How to Value a Business


Valuation of a business can be one of the most important parts of a transaction. There are many reasons for wanting to know the total value of your business; trying to drum up funding, preparing for future acquisition or looking for an estimate before selling. It’s important to note that valuing a company is a subjective exercise and there are many qualitative factors which can affect that valuation.

There are numerous ways to calculate the value of your business. Here are some most commonly used examples;

Asset-Based Valuation

This method is where your assets are valued by calculating their resale value. This figure is then adjusted for liabilities to create an estimated valuation of your business. If your business does not have many assets but is able to turn over profit, the valuation of the business calculated under this method may be much lower than expected. This technique is typically used if the company owns assets with significant value such as property or if the company is ceasing to trade. Often, companies have some “goodwill” (difference between NRV of assets and the company’s market value) which this method does not include. In most cases this will render the lowest value for your company.

Income Multiples

Using the method of Income Multiples is a common approach where the earnings of the business are multiplied by a certain factor in order to arrive at selling price. Most commonly Earnings Before Interest Tax and Depreciation (EBITDA) are used to negotiate the selling price. A multiple is applied to EBITDA and the product represents the valuation of the company. This multiple is a subjective metric and is estimated based on research into the market and comparable deals in specific industry. Companies in certain industries achieve higher multiples, for example technology or software businesses often sell at multiples which exceed market averages. Small businesses often sell at a discounted multiple.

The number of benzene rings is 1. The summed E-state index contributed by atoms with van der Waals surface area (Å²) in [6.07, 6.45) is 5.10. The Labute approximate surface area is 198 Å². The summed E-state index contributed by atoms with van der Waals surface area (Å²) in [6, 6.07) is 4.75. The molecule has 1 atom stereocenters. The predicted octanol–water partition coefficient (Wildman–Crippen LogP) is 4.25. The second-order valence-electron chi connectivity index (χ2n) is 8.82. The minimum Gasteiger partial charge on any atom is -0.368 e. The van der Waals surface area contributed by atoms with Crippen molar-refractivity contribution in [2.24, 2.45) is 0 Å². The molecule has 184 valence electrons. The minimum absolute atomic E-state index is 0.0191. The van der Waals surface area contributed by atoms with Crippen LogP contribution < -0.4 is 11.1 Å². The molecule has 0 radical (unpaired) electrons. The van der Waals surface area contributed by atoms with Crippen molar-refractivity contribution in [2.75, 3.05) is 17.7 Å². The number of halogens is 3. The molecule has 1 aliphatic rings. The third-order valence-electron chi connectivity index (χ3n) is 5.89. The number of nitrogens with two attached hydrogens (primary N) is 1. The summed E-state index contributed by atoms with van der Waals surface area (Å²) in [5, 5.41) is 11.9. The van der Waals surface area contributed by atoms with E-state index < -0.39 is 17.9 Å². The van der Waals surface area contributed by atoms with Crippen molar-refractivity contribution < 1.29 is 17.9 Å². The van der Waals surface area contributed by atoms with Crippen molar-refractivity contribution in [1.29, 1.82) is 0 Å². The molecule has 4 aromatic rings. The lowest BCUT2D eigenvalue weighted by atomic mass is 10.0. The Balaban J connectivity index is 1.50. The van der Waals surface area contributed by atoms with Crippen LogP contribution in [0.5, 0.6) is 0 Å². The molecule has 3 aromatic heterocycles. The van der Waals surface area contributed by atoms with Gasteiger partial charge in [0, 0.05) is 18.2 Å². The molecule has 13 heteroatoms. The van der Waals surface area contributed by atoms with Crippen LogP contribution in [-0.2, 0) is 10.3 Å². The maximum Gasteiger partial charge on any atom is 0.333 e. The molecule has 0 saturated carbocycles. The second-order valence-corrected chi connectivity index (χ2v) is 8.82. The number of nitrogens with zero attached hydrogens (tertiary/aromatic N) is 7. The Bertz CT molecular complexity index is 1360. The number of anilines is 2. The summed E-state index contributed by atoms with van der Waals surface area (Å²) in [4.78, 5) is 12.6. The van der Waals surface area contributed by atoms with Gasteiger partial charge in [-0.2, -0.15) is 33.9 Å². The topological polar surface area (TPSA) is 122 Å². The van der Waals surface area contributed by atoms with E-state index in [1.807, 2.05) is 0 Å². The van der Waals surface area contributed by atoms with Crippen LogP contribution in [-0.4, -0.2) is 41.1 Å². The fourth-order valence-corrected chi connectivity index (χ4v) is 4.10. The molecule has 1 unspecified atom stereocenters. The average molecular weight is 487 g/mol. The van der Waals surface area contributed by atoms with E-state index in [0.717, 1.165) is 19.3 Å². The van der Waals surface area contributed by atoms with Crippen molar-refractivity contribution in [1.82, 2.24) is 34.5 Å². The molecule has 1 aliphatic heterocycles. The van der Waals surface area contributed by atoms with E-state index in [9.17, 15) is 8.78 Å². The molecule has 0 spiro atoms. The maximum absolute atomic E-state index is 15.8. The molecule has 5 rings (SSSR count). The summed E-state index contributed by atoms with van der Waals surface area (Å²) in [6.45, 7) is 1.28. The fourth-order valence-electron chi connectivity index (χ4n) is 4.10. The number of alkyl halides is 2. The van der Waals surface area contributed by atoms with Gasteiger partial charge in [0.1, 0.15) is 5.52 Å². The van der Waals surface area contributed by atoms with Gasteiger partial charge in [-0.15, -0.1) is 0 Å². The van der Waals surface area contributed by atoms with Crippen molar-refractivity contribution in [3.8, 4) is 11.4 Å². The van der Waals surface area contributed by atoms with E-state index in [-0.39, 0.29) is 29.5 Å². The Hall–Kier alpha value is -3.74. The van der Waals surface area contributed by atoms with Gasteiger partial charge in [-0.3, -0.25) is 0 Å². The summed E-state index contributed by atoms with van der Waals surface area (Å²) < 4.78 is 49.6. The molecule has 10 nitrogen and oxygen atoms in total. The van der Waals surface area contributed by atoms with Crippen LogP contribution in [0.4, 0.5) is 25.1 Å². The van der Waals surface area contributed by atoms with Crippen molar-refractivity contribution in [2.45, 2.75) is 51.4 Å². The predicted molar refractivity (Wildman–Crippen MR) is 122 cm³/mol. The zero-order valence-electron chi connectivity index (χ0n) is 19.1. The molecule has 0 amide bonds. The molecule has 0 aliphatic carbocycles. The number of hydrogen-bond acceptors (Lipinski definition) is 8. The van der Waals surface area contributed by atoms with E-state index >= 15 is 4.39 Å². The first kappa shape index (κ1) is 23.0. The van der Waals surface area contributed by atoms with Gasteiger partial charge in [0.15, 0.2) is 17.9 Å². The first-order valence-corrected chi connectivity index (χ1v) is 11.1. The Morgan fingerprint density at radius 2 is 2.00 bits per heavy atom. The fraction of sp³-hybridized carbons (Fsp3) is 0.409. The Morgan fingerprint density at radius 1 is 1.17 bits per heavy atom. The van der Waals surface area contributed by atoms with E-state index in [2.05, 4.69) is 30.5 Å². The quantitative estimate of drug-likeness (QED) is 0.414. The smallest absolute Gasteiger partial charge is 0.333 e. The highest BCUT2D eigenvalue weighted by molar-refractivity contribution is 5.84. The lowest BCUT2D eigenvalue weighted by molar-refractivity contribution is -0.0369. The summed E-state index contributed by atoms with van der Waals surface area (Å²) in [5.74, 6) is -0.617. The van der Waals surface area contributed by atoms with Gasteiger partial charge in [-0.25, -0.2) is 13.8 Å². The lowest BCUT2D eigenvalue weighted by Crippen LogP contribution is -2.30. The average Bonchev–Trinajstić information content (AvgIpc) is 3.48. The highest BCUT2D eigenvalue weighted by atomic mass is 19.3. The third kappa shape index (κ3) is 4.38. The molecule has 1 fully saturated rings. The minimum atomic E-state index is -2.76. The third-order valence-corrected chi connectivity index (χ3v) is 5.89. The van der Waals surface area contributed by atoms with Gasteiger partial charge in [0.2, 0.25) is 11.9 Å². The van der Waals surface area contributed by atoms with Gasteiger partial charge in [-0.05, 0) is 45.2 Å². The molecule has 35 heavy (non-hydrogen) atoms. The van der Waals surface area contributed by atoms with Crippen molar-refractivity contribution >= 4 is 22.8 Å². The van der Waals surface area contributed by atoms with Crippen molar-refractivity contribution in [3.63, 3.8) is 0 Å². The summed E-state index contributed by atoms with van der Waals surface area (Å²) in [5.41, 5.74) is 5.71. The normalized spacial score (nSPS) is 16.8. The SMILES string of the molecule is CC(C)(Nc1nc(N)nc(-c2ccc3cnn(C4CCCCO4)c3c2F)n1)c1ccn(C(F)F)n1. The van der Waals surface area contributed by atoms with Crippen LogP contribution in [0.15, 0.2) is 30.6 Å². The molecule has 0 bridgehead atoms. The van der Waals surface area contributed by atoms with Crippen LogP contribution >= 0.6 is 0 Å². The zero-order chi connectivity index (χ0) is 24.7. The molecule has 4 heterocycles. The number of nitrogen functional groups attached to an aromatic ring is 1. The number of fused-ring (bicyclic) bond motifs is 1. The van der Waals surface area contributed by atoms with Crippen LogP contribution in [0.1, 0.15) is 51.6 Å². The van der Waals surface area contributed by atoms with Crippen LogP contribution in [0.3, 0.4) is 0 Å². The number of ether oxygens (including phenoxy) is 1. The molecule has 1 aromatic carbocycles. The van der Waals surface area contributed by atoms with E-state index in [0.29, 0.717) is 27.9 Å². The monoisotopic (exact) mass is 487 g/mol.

Discounted Cash Flow

The DCF model aims to calculate the present value of future cash flows that the business is expected to achieve. The future cash flows are discounted at the purchaser’s cost of equity. The more stable your projected cash flows are, the more likely the buyer would be interested. However, as forecasted figures are only predictions, the calculations are sensitive to the assumptions used. The discount rate which is used to calculate the present value can also be challenged as it is based on a number of assumptions. This valuation method is also significantly affected by the calculation of the terminal value. Discounted Cash Flow technique should be used as an indication of the maximum price that the purchaser should be prepared to pay for the business.

We have worked with number of companies in different industries, helping them understand the value of their business. If you’d like to find out how much your business could be worth get in touch with one of our experienced advisors and we would be happy to help, either email us via [email protected] or call us on 029 2240 3445